27. Jesus talks to a woman at the well: John 4:1-26
Not wanting to engage in conflict with the Pharisees in Judah, Jesus returned to Galilee via the region that lies between the two, Samaria. Most Jews, because of their hatred of Samaritans took a longer route east of the Jordan River. The Jews hated the Samaritans because they were of "mixed blood." It is believed that the Assyrians imported people into the region after they conquered the northern kingdom in 722 B.C. (1 Kings 17). Some of the Jews married these "importees" and took on their pagan practices. When the Jews returned after the captivity, the Samaritans wanted to have a part in rebuilding the temple, but they were flatly rejected (Ezra 4:2, 3). Thus, the bad blood between them began and continued into Jesus' time. Since they could not worship in Jerusalem, they worshiped at Mount Gerizim.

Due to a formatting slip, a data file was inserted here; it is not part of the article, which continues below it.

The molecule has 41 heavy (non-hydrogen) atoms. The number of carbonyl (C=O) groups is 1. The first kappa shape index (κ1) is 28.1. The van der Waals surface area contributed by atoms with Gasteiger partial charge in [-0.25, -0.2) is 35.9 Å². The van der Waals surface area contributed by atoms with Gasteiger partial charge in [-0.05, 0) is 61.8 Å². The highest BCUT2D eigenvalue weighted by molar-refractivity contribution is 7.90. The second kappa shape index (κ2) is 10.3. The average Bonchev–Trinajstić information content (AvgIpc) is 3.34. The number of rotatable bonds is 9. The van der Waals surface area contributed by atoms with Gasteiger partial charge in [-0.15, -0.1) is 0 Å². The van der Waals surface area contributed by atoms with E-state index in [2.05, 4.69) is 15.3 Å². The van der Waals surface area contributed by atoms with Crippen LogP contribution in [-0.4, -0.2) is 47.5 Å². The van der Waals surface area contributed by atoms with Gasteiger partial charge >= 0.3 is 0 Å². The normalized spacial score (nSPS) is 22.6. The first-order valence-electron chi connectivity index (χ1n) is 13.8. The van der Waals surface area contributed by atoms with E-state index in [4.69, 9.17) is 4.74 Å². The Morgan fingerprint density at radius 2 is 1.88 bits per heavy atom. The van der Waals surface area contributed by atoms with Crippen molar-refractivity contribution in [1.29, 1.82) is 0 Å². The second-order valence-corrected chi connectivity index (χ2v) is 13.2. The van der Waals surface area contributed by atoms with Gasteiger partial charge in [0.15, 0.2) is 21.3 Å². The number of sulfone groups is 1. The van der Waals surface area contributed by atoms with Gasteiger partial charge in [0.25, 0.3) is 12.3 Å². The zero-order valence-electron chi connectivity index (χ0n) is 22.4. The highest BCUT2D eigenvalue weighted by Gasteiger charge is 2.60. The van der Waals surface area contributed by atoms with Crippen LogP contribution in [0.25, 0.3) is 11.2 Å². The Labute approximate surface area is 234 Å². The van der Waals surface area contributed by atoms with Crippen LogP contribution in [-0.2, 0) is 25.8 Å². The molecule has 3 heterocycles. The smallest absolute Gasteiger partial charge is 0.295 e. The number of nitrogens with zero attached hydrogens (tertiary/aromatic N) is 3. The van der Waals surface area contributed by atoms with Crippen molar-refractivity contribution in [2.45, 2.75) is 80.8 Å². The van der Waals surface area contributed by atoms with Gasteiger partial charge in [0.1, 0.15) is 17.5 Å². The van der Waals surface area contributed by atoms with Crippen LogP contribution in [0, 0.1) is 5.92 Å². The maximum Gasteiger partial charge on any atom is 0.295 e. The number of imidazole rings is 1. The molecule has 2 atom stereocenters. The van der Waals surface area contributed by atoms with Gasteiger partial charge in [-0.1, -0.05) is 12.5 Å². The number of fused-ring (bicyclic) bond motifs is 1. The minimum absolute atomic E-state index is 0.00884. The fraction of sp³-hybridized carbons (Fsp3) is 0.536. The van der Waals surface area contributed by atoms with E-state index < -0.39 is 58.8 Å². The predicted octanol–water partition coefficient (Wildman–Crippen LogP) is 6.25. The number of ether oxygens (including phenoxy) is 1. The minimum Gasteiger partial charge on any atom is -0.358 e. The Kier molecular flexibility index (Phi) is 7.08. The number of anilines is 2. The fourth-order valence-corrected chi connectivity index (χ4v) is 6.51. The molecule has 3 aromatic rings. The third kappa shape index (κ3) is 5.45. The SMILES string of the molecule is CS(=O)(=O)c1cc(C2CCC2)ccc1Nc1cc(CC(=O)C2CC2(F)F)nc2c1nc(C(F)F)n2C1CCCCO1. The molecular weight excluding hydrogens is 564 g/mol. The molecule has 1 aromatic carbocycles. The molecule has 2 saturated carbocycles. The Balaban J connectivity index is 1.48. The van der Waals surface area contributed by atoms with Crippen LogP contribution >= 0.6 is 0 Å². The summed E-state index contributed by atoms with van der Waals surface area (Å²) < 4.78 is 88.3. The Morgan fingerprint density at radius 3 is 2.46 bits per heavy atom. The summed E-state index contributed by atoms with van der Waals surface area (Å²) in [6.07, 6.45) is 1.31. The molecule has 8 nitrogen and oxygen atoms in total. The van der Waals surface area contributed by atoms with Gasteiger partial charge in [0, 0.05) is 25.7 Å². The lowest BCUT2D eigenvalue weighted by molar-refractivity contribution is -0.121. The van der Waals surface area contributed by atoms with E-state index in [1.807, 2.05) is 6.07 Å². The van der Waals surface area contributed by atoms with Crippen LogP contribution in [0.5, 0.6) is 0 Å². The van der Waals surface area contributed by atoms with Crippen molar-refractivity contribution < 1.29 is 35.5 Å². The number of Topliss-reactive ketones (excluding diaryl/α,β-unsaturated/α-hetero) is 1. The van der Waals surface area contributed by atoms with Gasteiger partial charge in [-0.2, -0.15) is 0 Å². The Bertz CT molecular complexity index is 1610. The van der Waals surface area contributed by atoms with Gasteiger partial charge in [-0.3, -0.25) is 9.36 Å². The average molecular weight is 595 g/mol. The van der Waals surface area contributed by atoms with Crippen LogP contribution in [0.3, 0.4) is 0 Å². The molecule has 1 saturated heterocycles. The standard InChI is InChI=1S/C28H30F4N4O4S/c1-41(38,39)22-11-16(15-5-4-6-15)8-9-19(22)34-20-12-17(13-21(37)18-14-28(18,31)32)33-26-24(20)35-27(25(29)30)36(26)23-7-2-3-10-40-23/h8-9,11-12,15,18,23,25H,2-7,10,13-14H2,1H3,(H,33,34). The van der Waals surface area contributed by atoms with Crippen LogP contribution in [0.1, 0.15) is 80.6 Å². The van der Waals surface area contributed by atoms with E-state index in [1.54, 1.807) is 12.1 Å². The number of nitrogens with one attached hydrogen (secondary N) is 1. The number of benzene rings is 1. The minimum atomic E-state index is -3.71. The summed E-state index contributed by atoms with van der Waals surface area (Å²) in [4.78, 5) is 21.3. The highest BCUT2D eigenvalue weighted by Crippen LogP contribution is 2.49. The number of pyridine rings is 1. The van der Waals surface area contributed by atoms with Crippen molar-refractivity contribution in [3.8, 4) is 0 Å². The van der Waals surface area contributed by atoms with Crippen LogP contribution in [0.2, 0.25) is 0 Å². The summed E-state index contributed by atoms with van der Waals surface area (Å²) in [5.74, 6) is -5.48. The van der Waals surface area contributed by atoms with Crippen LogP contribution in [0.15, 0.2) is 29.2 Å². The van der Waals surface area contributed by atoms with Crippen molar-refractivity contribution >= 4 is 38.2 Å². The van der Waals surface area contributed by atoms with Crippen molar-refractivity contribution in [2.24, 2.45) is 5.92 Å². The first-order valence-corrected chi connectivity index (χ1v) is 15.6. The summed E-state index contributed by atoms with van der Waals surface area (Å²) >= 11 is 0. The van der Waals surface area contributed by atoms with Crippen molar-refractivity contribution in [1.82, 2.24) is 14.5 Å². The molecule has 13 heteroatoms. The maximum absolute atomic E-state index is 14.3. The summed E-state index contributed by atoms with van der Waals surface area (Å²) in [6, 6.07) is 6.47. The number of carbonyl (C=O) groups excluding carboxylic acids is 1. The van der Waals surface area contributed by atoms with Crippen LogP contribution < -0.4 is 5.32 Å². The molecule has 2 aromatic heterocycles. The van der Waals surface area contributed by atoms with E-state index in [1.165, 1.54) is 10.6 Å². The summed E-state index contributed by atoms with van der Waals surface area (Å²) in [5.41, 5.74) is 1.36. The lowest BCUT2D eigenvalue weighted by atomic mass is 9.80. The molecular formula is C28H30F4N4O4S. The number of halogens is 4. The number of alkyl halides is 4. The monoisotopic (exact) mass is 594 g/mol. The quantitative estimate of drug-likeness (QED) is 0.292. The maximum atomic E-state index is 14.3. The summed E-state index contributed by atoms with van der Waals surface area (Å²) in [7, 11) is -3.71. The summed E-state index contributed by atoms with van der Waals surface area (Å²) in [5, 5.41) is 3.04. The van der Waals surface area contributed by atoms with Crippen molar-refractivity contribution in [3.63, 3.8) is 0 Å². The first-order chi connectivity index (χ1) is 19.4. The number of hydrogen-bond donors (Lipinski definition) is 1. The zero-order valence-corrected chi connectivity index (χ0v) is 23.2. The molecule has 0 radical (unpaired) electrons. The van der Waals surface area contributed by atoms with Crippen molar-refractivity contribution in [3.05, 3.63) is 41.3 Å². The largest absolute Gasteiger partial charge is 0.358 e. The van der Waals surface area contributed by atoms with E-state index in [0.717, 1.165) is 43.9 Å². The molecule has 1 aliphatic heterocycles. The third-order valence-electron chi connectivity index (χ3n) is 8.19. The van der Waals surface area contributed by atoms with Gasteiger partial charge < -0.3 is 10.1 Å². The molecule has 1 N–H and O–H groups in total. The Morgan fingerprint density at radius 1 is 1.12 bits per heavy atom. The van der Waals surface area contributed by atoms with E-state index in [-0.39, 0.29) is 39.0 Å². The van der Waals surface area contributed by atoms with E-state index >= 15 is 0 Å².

The fact that Jesus walked through this region, initiated with a Samaritan stranger, and not only that, but a woman was incredible. He even did it in broad daylight (6 p.m.). The Samaritan woman was even a woman of loose morals on top of all of that. He also asked for a drink out of her vessel which was considered unclean according to a Rabbinic law of A.D. 66 that declared all Samaritan women unclean. This is proof that Jesus also came to seek and save those who were on the fringes of society! It is perfectly fitting that this is the only record of this encounter in the four gospels because John wrote it to the whole world and not just the Jews. What a contrast the Samaritan woman is to the highly respected Nicodemus in John 3!
In her questioning of Jesus, He revealed that He would give her "Living Water" that ran deeper than Jacob's well (which was one of the deepest in Palestine); water that would satisfy her soul's thirst and spring up to eternal life from within. Because He knew all people's hearts (John 2:24-25), He revealed His supernatural knowledge by telling her He knew of her husband (or lack thereof) situation.